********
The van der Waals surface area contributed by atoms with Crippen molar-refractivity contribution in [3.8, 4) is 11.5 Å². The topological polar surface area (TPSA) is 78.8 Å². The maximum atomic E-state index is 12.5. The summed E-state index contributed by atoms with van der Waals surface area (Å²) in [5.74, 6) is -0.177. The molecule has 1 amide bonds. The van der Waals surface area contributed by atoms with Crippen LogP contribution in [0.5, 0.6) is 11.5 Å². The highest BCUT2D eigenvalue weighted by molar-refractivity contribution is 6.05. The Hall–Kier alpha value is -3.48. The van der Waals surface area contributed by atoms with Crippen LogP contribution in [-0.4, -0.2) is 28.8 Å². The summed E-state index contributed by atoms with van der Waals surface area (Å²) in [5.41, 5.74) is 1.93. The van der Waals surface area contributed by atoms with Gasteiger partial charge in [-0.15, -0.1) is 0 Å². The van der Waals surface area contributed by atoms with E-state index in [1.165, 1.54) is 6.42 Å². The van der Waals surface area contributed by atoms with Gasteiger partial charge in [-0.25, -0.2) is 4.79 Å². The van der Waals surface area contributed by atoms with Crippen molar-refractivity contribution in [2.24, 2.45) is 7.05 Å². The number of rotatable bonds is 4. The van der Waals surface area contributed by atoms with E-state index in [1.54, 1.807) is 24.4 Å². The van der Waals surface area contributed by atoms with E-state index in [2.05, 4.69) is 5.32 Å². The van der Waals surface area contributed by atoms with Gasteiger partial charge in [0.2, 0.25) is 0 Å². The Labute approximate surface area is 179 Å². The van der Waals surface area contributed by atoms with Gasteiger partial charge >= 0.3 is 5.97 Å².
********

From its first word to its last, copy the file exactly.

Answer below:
The van der Waals surface area contributed by atoms with Crippen molar-refractivity contribution in [3.8, 4) is 11.5 Å². The topological polar surface area (TPSA) is 78.8 Å². The maximum atomic E-state index is 12.5. The summed E-state index contributed by atoms with van der Waals surface area (Å²) in [5.74, 6) is -0.177. The molecule has 1 amide bonds. The van der Waals surface area contributed by atoms with Crippen LogP contribution in [0.5, 0.6) is 11.5 Å². The highest BCUT2D eigenvalue weighted by molar-refractivity contribution is 6.05. The Hall–Kier alpha value is -3.48. The van der Waals surface area contributed by atoms with Crippen LogP contribution in [-0.4, -0.2) is 28.8 Å². The summed E-state index contributed by atoms with van der Waals surface area (Å²) in [5.41, 5.74) is 1.93. The van der Waals surface area contributed by atoms with Gasteiger partial charge in [-0.15, -0.1) is 0 Å². The van der Waals surface area contributed by atoms with E-state index in [1.165, 1.54) is 6.42 Å². The van der Waals surface area contributed by atoms with Gasteiger partial charge in [-0.25, -0.2) is 4.79 Å². The van der Waals surface area contributed by atoms with Crippen molar-refractivity contribution in [2.24, 2.45) is 7.05 Å². The number of rotatable bonds is 4. The van der Waals surface area contributed by atoms with E-state index in [1.54, 1.807) is 24.4 Å². The van der Waals surface area contributed by atoms with E-state index in [2.05, 4.69) is 5.32 Å². The van der Waals surface area contributed by atoms with Gasteiger partial charge in [0.2, 0.25) is 0 Å². The Labute approximate surface area is 179 Å². The van der Waals surface area contributed by atoms with Gasteiger partial charge >= 0.3 is 5.97 Å².